• BACKGROUND: Stroke is a leading cause of death and disability, especially in low-income and middle-income countries. We sought to quantify the importance of potentially modifiable risk factors for stroke in different regions of the world, and in key populations and primary pathological subtypes of stroke. METHODS: We completed a standardised international case-control study in 32 countries in Asia, America, Europe, Australia, the Middle East, and Africa. Cases were patients with acute first stroke (within 5 days of symptom onset and 72 h of hospital admission). Controls were hospital-based or community-based individuals with no history of stroke, and were matched with cases, recruited in a 1:1 ratio, for age and sex. All participants completed a clinical assessment and were requested to provide blood and urine samples. Odds ratios (OR) and their population attributable risks (PARs) were calculated, with 99% confidence intervals. FINDINGS: Between Jan 11, 2007, and Aug 8, 2015, 26 919 participants were recruited from 32 countries (13 447 cases [10 388 with ischaemic stroke and 3059 intracerebral haemorrhage] and 13 472 controls). Previous history of hypertension or blood pressure of 140/90 mm Hg or higher (OR 2.98, 99% CI 2.72-3.28; PAR 47.9%, 99% CI 45.1-50.6), regular physical activity (0.60, 0.52-0.70; 35.8%, 27.7-44.7), apolipoprotein (Apo)B/ApoA1 ratio (1.84, 1.65-2.06 for highest vs lowest tertile; 26.8%, 22.2-31.9 for top two tertiles vs lowest tertile), diet (0.60, 0.53-0.67 for highest vs lowest tertile of modified Alternative Healthy Eating Index [mAHEI]; 23.2%, 18.2-28.9 for lowest two tertiles vs highest tertile of mAHEI), waist-to-hip ratio (1.44, 1.27-1.64 for highest vs lowest tertile; 18.6%, 13.3-25.3 for top two tertiles vs lowest), psychosocial factors (2.20, 1.78-2.72; 17.4%, 13.1-22.6), current smoking (1.67, 1.49-1.87; 12.4%, 10.2-14.9), cardiac causes (3.17, 2.68-3.75; 9.1%, 8.0-10.2), alcohol consumption (2.09, 1.64-2.67 for high or heavy episodic intake vs never or former drinker; 5.8%, 3.4-9.7 for current alcohol drinker vs never or former drinker), and diabetes mellitus (1.16, 1.05-1.30; 3.9%, 1.9-7.6) were associated with all stroke. Collectively, these risk factors accounted for 90.7% of the PAR for all stroke worldwide (91.5% for ischaemic stroke, 87.1% for intracerebral haemorrhage), and were consistent across regions (ranging from 82.7% in Africa to 97.4% in southeast Asia), sex (90.6% in men and in women), and age groups (92.2% in patients aged 55 years). We observed regional variations in the importance of individual risk factors, which were related to variations in the magnitude of ORs (rather than direction, which we observed for diet) and differences in prevalence of risk factors among regions. Hypertension was more associated with intracerebral haemorrhage than with ischaemic stroke, whereas current smoking, diabetes, apolipoproteins, and cardiac causes were more associated with ischaemic stroke (p<0.0001). INTERPRETATION: Ten potentially modifiable risk factors are collectively associated with about 90% of the PAR of stroke in each major region of the world, among ethnic groups, in men and women, and in all ages. However, we found important regional variations in the relative importance of most individual risk factors for stroke, which could contribute to worldwide variations in frequency and case-mix of stroke. Our findings support developing both global and region-specific programmes to prevent stroke. FUNDING: Canadian Institutes of Health Research, Heart and Stroke Foundation of Canada, Canadian Stroke Network, Health Research Board Ireland, Swedish Research Council, Swedish Heart and Lung Foundation, The Health & Medical Care Committee of the Regional Executive Board, Region Vastra Gotaland (Sweden), AstraZeneca, Boehringer Ingelheim (Canada), Pfizer (Canada), MSD, Chest, Heart and Stroke Scotland, and The Stroke Association, with support from The UK Stroke Research Network.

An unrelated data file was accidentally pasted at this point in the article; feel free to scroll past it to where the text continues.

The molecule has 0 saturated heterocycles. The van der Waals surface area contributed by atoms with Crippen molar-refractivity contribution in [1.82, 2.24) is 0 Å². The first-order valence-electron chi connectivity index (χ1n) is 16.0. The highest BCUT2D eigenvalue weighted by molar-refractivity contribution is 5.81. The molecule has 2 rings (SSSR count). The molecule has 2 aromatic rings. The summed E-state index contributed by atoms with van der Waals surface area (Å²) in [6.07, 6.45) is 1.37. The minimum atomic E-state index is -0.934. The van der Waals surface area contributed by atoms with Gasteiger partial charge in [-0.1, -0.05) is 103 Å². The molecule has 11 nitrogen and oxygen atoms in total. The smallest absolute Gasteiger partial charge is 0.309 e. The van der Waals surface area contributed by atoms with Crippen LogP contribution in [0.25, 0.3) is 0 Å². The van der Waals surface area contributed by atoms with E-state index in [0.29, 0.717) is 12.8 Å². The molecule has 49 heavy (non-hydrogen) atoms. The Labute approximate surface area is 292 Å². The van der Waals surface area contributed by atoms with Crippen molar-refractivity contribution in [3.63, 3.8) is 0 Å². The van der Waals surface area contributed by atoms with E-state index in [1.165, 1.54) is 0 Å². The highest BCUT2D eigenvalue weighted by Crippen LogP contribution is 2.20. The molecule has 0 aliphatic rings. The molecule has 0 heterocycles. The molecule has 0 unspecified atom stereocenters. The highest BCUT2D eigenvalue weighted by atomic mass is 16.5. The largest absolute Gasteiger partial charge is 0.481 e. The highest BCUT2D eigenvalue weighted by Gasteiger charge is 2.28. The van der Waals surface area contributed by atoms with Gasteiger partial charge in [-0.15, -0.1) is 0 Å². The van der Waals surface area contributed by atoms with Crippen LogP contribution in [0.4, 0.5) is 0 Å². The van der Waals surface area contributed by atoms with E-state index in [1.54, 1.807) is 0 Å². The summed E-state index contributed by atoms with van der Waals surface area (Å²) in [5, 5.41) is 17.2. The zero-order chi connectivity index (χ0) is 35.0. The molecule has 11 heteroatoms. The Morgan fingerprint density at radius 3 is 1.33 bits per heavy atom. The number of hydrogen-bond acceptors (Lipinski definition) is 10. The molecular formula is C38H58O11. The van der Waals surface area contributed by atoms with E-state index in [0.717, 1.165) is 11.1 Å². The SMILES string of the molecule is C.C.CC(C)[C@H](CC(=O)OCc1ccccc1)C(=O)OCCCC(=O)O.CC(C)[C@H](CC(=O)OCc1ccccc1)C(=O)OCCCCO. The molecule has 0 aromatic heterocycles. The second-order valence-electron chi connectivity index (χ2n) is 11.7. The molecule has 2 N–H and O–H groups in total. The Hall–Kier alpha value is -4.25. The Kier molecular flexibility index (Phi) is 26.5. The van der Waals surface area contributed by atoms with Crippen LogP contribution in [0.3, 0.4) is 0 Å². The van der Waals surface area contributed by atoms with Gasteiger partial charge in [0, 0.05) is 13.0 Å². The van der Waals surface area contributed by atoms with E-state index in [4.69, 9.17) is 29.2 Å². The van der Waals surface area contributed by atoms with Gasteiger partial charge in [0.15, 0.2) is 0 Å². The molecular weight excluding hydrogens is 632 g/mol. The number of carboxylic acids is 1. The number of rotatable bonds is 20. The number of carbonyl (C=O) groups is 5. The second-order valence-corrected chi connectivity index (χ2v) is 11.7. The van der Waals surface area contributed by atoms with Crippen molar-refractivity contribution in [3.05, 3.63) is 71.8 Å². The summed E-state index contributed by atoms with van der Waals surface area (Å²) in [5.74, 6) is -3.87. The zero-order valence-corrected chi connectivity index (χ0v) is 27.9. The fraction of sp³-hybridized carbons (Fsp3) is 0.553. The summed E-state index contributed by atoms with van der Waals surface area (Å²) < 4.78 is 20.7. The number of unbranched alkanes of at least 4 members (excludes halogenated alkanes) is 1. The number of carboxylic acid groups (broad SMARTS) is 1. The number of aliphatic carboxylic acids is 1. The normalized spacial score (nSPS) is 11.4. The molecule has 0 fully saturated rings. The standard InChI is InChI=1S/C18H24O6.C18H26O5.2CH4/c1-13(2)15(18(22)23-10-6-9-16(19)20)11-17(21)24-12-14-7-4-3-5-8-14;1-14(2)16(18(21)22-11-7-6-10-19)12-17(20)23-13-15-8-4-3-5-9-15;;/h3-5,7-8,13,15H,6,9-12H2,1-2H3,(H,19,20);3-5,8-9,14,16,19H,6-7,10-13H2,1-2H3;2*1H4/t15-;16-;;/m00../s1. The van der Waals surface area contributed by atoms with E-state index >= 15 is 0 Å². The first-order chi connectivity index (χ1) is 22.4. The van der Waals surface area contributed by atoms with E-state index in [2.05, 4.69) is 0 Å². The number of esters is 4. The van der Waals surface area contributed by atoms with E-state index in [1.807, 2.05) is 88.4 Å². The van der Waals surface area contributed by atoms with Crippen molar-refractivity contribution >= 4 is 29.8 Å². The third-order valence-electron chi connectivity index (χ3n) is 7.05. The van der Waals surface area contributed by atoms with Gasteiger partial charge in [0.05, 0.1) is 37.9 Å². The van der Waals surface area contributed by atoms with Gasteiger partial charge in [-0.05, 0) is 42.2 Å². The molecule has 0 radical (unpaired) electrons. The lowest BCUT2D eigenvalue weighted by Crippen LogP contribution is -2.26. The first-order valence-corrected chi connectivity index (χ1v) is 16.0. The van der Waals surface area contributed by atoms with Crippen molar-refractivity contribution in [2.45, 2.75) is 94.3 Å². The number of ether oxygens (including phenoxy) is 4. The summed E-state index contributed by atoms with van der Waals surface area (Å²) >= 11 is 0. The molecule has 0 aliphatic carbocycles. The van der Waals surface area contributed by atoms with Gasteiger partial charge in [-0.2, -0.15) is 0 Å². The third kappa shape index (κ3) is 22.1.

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5.
  • Bhavadharini, B., et al. (författare)
  • Association of dairy consumption with metabolic syndrome, hypertension and diabetes in 147 812 individuals from 21 countries
  • 2020
  • Ingår i: Bmj Open Diabetes Research & Care. - 2052-4897. ; 8:1
  • Tidskriftsartikel (refereegranskat)abstract
    • Objective Our aims were to assess the association of dairy intake with prevalence of metabolic syndrome (MetS) (cross-sectionally) and with incident hypertension and incident diabetes (prospectively) in a large multinational cohort study. Methods The Prospective Urban Rural Epidemiology (PURE) study is a prospective epidemiological study of individuals aged 35 and 70 years from 21 countries on five continents, with a median follow-up of 9.1 years. In thecross-sectional analyses, we assessed the association of dairy intake with prevalent MetS and its components among individuals with information on the five MetS components (n=112 922). Forthe prospective analyses, we examined the association of dairy with incident hypertension (in 57 547 individuals free of hypertension) and diabetes (in 131 481 individuals free of diabetes). Results In cross-sectional analysis, higher intake of total dairy (at least two servings/day compared with zero intake; OR 0.76, 95% CI 0.71 to 0.80, p-trend<0.0001) was associated with a lower prevalence of MetS after multivariable adjustment. Higher intakes of whole fat dairy consumed alone (OR 0.72, 95% CI 0.66 to 0.78, p-trend<0.0001), or consumed jointly with low fat dairy (OR 0.89, 95% CI 0.80 to 0.98, p-trend=0.0005), were associated with a lower MetS prevalence. Low fat dairy consumed alone was not associated with MetS (OR 1.03, 95% CI 0.77 to 1.38, p-trend=0.13). In prospective analysis, 13 640 people with incident hypertension and 5351 people with incident diabetes were recorded. Higher intake of total dairy (at least two servings/day vs zero serving/day) was associated with a lower incidence of hypertension (HR 0.89, 95% CI 0.82 to 0.97, p-trend=0.02) and diabetes (HR 0.88, 95% CI 0.76 to 1.02, p-trend=0.01). Directionally similar associations were found for whole fat dairy versus each outcome. Conclusions Higher intake of whole fat (but not low fat) dairy was associated with alower prevalenceof MetS and most of its component factors, and with alower incidenceof hypertension and diabetes. Our findings should be evaluated in large randomized trials of the effects of whole fat dairy on the risks of MetS, hypertension, and diabetes.